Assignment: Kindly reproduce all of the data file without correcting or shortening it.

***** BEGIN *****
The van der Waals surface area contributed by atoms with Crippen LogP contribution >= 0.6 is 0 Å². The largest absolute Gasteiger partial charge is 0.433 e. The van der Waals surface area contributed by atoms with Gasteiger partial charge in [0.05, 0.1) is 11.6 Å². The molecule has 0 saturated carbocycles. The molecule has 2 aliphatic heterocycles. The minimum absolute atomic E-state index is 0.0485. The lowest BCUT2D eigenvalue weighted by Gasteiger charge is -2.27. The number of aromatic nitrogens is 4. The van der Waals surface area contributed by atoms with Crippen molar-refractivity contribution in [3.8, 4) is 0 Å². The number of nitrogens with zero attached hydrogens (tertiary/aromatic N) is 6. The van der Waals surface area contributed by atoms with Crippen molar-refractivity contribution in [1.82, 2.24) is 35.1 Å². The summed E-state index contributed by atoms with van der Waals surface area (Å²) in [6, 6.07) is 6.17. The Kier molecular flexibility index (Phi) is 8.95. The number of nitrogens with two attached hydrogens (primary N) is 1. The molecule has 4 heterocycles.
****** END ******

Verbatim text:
The van der Waals surface area contributed by atoms with Crippen LogP contribution >= 0.6 is 0 Å². The largest absolute Gasteiger partial charge is 0.433 e. The van der Waals surface area contributed by atoms with Gasteiger partial charge in [0.05, 0.1) is 11.6 Å². The molecule has 0 saturated carbocycles. The molecule has 2 aliphatic heterocycles. The minimum absolute atomic E-state index is 0.0485. The lowest BCUT2D eigenvalue weighted by Gasteiger charge is -2.27. The number of aromatic nitrogens is 4. The van der Waals surface area contributed by atoms with Crippen molar-refractivity contribution in [3.8, 4) is 0 Å². The number of nitrogens with zero attached hydrogens (tertiary/aromatic N) is 6. The van der Waals surface area contributed by atoms with Crippen molar-refractivity contribution in [1.82, 2.24) is 35.1 Å². The summed E-state index contributed by atoms with van der Waals surface area (Å²) in [6, 6.07) is 6.17. The Kier molecular flexibility index (Phi) is 8.95. The number of nitrogens with two attached hydrogens (primary N) is 1. The molecule has 4 heterocycles.